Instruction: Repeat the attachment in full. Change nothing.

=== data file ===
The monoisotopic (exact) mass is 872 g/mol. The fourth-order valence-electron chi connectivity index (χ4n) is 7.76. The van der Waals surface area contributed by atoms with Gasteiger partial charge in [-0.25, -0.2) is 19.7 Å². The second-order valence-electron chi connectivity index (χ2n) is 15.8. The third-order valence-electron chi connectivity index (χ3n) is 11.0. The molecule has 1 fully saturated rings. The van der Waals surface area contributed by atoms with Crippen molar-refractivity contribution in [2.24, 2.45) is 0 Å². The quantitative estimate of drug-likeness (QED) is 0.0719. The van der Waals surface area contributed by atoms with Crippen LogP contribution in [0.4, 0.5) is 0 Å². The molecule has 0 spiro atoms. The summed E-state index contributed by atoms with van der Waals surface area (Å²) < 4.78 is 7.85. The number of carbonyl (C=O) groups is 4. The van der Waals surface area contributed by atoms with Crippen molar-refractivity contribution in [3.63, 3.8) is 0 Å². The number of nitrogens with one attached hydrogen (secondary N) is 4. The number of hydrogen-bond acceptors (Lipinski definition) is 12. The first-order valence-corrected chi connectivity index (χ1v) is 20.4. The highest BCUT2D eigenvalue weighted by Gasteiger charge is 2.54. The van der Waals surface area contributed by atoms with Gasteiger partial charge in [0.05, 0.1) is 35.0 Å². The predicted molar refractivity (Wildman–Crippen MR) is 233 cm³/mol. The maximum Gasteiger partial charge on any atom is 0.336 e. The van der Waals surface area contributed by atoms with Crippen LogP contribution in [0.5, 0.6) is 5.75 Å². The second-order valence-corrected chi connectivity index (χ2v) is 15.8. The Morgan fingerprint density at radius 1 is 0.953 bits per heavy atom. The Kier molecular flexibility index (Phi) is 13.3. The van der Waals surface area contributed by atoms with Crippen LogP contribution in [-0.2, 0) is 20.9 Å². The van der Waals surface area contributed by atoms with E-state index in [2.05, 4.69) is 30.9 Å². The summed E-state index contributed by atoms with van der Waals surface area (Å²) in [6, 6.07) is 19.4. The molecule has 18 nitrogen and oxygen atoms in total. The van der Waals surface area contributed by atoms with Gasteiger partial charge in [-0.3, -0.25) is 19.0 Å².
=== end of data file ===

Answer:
The monoisotopic (exact) mass is 872 g/mol. The fourth-order valence-electron chi connectivity index (χ4n) is 7.76. The van der Waals surface area contributed by atoms with Gasteiger partial charge in [-0.25, -0.2) is 19.7 Å². The second-order valence-electron chi connectivity index (χ2n) is 15.8. The third-order valence-electron chi connectivity index (χ3n) is 11.0. The molecule has 1 fully saturated rings. The van der Waals surface area contributed by atoms with Crippen molar-refractivity contribution in [2.24, 2.45) is 0 Å². The quantitative estimate of drug-likeness (QED) is 0.0719. The van der Waals surface area contributed by atoms with Crippen LogP contribution in [0.4, 0.5) is 0 Å². The molecule has 0 spiro atoms. The summed E-state index contributed by atoms with van der Waals surface area (Å²) < 4.78 is 7.85. The number of carbonyl (C=O) groups is 4. The van der Waals surface area contributed by atoms with Crippen molar-refractivity contribution in [3.63, 3.8) is 0 Å². The number of nitrogens with one attached hydrogen (secondary N) is 4. The number of hydrogen-bond acceptors (Lipinski definition) is 12. The first-order valence-corrected chi connectivity index (χ1v) is 20.4. The highest BCUT2D eigenvalue weighted by Gasteiger charge is 2.54. The van der Waals surface area contributed by atoms with Gasteiger partial charge in [0.05, 0.1) is 35.0 Å². The predicted molar refractivity (Wildman–Crippen MR) is 233 cm³/mol. The maximum Gasteiger partial charge on any atom is 0.336 e. The van der Waals surface area contributed by atoms with Crippen LogP contribution in [0.5, 0.6) is 5.75 Å². The second-order valence-corrected chi connectivity index (χ2v) is 15.8. The Morgan fingerprint density at radius 1 is 0.953 bits per heavy atom. The Kier molecular flexibility index (Phi) is 13.3. The van der Waals surface area contributed by atoms with Crippen LogP contribution in [-0.2, 0) is 20.9 Å². The van der Waals surface area contributed by atoms with E-state index in [2.05, 4.69) is 30.9 Å². The summed E-state index contributed by atoms with van der Waals surface area (Å²) in [6, 6.07) is 19.4. The molecule has 18 nitrogen and oxygen atoms in total. The van der Waals surface area contributed by atoms with Gasteiger partial charge in [-0.3, -0.25) is 19.0 Å².